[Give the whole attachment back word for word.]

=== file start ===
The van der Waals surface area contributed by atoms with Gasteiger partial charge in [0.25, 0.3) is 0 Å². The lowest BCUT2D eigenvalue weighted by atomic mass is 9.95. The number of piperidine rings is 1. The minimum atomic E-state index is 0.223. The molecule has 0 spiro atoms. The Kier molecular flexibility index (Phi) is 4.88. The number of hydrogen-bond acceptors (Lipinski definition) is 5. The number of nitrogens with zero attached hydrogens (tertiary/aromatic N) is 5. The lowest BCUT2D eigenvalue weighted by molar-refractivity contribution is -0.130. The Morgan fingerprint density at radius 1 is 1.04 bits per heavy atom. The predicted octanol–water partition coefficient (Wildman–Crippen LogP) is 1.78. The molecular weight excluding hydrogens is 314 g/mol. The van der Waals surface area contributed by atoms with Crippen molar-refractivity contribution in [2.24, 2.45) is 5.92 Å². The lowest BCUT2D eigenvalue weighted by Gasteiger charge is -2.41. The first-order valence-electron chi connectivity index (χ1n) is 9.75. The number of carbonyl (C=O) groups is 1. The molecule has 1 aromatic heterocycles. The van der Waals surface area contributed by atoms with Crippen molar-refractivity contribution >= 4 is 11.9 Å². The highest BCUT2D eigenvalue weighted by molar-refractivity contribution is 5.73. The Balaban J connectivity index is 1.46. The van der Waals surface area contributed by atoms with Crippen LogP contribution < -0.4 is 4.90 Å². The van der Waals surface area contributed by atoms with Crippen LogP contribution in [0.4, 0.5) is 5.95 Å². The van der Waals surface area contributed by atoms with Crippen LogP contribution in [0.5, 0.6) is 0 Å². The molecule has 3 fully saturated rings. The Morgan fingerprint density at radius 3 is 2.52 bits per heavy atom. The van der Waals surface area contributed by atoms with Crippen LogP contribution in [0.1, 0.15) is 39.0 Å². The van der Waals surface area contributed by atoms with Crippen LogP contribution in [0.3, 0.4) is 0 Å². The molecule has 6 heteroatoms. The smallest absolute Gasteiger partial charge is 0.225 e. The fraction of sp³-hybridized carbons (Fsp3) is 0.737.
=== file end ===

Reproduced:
The van der Waals surface area contributed by atoms with Gasteiger partial charge in [0.25, 0.3) is 0 Å². The lowest BCUT2D eigenvalue weighted by atomic mass is 9.95. The number of piperidine rings is 1. The minimum atomic E-state index is 0.223. The molecule has 0 spiro atoms. The Kier molecular flexibility index (Phi) is 4.88. The number of hydrogen-bond acceptors (Lipinski definition) is 5. The number of nitrogens with zero attached hydrogens (tertiary/aromatic N) is 5. The lowest BCUT2D eigenvalue weighted by molar-refractivity contribution is -0.130. The Morgan fingerprint density at radius 1 is 1.04 bits per heavy atom. The predicted octanol–water partition coefficient (Wildman–Crippen LogP) is 1.78. The molecular weight excluding hydrogens is 314 g/mol. The van der Waals surface area contributed by atoms with Crippen molar-refractivity contribution in [2.24, 2.45) is 5.92 Å². The lowest BCUT2D eigenvalue weighted by Gasteiger charge is -2.41. The first-order valence-electron chi connectivity index (χ1n) is 9.75. The number of carbonyl (C=O) groups is 1. The molecule has 1 aromatic heterocycles. The van der Waals surface area contributed by atoms with Crippen molar-refractivity contribution >= 4 is 11.9 Å². The highest BCUT2D eigenvalue weighted by molar-refractivity contribution is 5.73. The Balaban J connectivity index is 1.46. The van der Waals surface area contributed by atoms with Crippen LogP contribution < -0.4 is 4.90 Å². The van der Waals surface area contributed by atoms with Crippen LogP contribution in [0.4, 0.5) is 5.95 Å². The van der Waals surface area contributed by atoms with Crippen LogP contribution in [0.5, 0.6) is 0 Å². The molecule has 3 fully saturated rings. The Morgan fingerprint density at radius 3 is 2.52 bits per heavy atom. The van der Waals surface area contributed by atoms with Crippen LogP contribution in [0.1, 0.15) is 39.0 Å². The van der Waals surface area contributed by atoms with Crippen LogP contribution in [0.3, 0.4) is 0 Å². The molecule has 6 heteroatoms. The smallest absolute Gasteiger partial charge is 0.225 e. The fraction of sp³-hybridized carbons (Fsp3) is 0.737.